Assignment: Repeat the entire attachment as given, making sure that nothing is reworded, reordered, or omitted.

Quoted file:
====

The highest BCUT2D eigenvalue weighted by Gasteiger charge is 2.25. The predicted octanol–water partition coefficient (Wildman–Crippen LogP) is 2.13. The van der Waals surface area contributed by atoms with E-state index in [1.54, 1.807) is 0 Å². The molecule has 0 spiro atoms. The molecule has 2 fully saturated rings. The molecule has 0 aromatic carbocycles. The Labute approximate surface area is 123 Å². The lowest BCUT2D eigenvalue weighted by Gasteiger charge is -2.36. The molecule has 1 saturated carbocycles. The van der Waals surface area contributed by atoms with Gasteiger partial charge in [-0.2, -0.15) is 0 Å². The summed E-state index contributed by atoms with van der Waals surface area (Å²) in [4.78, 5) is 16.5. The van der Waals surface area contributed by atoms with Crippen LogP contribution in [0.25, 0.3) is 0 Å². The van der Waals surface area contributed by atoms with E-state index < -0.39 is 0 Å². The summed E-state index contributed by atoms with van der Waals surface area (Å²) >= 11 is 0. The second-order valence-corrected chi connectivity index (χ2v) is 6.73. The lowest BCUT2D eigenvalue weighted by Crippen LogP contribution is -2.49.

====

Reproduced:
The highest BCUT2D eigenvalue weighted by Gasteiger charge is 2.25. The predicted octanol–water partition coefficient (Wildman–Crippen LogP) is 2.13. The van der Waals surface area contributed by atoms with E-state index in [1.54, 1.807) is 0 Å². The molecule has 0 spiro atoms. The molecule has 2 fully saturated rings. The molecule has 0 aromatic carbocycles. The Labute approximate surface area is 123 Å². The lowest BCUT2D eigenvalue weighted by Gasteiger charge is -2.36. The molecule has 1 saturated carbocycles. The van der Waals surface area contributed by atoms with Gasteiger partial charge in [-0.2, -0.15) is 0 Å². The summed E-state index contributed by atoms with van der Waals surface area (Å²) in [4.78, 5) is 16.5. The van der Waals surface area contributed by atoms with Crippen LogP contribution in [0.25, 0.3) is 0 Å². The van der Waals surface area contributed by atoms with E-state index < -0.39 is 0 Å². The summed E-state index contributed by atoms with van der Waals surface area (Å²) >= 11 is 0. The second-order valence-corrected chi connectivity index (χ2v) is 6.73. The lowest BCUT2D eigenvalue weighted by Crippen LogP contribution is -2.49.